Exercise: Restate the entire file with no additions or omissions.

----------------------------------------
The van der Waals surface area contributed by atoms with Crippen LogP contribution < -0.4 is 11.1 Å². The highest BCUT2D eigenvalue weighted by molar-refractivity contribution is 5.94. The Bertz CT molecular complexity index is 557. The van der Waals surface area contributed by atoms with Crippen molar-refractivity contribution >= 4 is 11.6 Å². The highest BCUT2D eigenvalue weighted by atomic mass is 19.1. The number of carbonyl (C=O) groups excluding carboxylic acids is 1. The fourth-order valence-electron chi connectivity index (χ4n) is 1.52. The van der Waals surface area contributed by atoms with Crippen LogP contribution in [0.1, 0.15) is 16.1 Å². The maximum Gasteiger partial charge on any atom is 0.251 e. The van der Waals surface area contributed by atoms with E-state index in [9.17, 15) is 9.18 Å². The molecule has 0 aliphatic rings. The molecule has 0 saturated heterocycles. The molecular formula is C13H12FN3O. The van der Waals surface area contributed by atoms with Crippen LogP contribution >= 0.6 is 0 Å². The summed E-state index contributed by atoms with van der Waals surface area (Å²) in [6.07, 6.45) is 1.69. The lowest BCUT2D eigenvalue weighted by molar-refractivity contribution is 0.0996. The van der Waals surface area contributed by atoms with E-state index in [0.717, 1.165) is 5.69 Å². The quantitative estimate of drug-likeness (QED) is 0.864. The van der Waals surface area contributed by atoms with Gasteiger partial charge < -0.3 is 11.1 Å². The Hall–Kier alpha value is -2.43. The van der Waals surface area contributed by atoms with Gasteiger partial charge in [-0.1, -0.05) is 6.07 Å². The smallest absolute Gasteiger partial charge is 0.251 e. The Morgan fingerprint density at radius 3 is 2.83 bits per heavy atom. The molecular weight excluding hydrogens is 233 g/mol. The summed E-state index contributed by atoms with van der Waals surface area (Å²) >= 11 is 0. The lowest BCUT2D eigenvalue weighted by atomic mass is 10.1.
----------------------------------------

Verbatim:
The van der Waals surface area contributed by atoms with Crippen LogP contribution < -0.4 is 11.1 Å². The highest BCUT2D eigenvalue weighted by molar-refractivity contribution is 5.94. The Bertz CT molecular complexity index is 557. The van der Waals surface area contributed by atoms with Crippen molar-refractivity contribution >= 4 is 11.6 Å². The highest BCUT2D eigenvalue weighted by atomic mass is 19.1. The number of carbonyl (C=O) groups excluding carboxylic acids is 1. The fourth-order valence-electron chi connectivity index (χ4n) is 1.52. The van der Waals surface area contributed by atoms with Crippen LogP contribution in [0.1, 0.15) is 16.1 Å². The maximum Gasteiger partial charge on any atom is 0.251 e. The van der Waals surface area contributed by atoms with E-state index in [9.17, 15) is 9.18 Å². The molecule has 0 aliphatic rings. The molecule has 0 saturated heterocycles. The molecular formula is C13H12FN3O. The van der Waals surface area contributed by atoms with Crippen LogP contribution >= 0.6 is 0 Å². The summed E-state index contributed by atoms with van der Waals surface area (Å²) in [6.07, 6.45) is 1.69. The lowest BCUT2D eigenvalue weighted by molar-refractivity contribution is 0.0996. The van der Waals surface area contributed by atoms with E-state index in [0.717, 1.165) is 5.69 Å². The quantitative estimate of drug-likeness (QED) is 0.864. The van der Waals surface area contributed by atoms with Gasteiger partial charge < -0.3 is 11.1 Å². The Hall–Kier alpha value is -2.43. The van der Waals surface area contributed by atoms with Gasteiger partial charge in [-0.1, -0.05) is 6.07 Å². The smallest absolute Gasteiger partial charge is 0.251 e. The Morgan fingerprint density at radius 3 is 2.83 bits per heavy atom. The molecular weight excluding hydrogens is 233 g/mol. The summed E-state index contributed by atoms with van der Waals surface area (Å²) >= 11 is 0. The lowest BCUT2D eigenvalue weighted by atomic mass is 10.1.